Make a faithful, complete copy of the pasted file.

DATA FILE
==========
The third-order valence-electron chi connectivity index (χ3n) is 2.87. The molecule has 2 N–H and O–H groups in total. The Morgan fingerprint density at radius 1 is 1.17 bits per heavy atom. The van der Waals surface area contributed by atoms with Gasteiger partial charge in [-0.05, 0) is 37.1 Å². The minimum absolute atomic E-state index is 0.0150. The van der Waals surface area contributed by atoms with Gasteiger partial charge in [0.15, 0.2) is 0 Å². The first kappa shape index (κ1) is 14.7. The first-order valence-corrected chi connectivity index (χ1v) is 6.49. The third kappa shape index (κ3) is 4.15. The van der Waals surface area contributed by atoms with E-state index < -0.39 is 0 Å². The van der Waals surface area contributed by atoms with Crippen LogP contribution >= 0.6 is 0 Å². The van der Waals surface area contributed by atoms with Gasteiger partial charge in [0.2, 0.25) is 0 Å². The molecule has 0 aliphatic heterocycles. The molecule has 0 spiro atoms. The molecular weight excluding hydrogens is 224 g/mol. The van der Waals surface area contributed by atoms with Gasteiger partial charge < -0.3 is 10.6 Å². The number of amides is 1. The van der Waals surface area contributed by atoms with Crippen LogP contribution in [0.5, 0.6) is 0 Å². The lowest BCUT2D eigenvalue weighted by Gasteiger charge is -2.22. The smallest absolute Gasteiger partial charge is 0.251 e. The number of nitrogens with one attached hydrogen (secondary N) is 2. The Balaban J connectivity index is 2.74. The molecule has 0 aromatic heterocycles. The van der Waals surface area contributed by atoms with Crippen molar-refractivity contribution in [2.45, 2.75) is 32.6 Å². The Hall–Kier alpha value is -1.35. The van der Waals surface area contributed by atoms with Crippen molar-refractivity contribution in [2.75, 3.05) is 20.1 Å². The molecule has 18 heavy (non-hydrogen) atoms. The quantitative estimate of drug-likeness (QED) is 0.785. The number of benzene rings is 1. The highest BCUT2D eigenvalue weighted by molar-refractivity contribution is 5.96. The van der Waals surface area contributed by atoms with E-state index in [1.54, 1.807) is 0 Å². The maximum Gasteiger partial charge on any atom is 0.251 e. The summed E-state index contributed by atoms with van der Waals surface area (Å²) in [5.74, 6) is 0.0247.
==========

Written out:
The third-order valence-electron chi connectivity index (χ3n) is 2.87. The molecule has 2 N–H and O–H groups in total. The Morgan fingerprint density at radius 1 is 1.17 bits per heavy atom. The van der Waals surface area contributed by atoms with Gasteiger partial charge in [-0.05, 0) is 37.1 Å². The minimum absolute atomic E-state index is 0.0150. The van der Waals surface area contributed by atoms with Gasteiger partial charge in [0.15, 0.2) is 0 Å². The first kappa shape index (κ1) is 14.7. The first-order valence-corrected chi connectivity index (χ1v) is 6.49. The third kappa shape index (κ3) is 4.15. The van der Waals surface area contributed by atoms with E-state index < -0.39 is 0 Å². The van der Waals surface area contributed by atoms with Crippen LogP contribution >= 0.6 is 0 Å². The van der Waals surface area contributed by atoms with Gasteiger partial charge in [0.2, 0.25) is 0 Å². The molecule has 0 aliphatic heterocycles. The molecule has 0 spiro atoms. The molecular weight excluding hydrogens is 224 g/mol. The van der Waals surface area contributed by atoms with Gasteiger partial charge < -0.3 is 10.6 Å². The number of amides is 1. The van der Waals surface area contributed by atoms with Crippen LogP contribution in [0.5, 0.6) is 0 Å². The lowest BCUT2D eigenvalue weighted by Gasteiger charge is -2.22. The smallest absolute Gasteiger partial charge is 0.251 e. The number of nitrogens with one attached hydrogen (secondary N) is 2. The Balaban J connectivity index is 2.74. The molecule has 0 aromatic heterocycles. The van der Waals surface area contributed by atoms with Crippen molar-refractivity contribution in [2.45, 2.75) is 32.6 Å². The Hall–Kier alpha value is -1.35. The van der Waals surface area contributed by atoms with Crippen molar-refractivity contribution in [2.75, 3.05) is 20.1 Å². The molecule has 18 heavy (non-hydrogen) atoms. The quantitative estimate of drug-likeness (QED) is 0.785. The number of benzene rings is 1. The highest BCUT2D eigenvalue weighted by molar-refractivity contribution is 5.96. The van der Waals surface area contributed by atoms with E-state index in [1.54, 1.807) is 0 Å². The maximum Gasteiger partial charge on any atom is 0.251 e. The summed E-state index contributed by atoms with van der Waals surface area (Å²) in [5.74, 6) is 0.0247.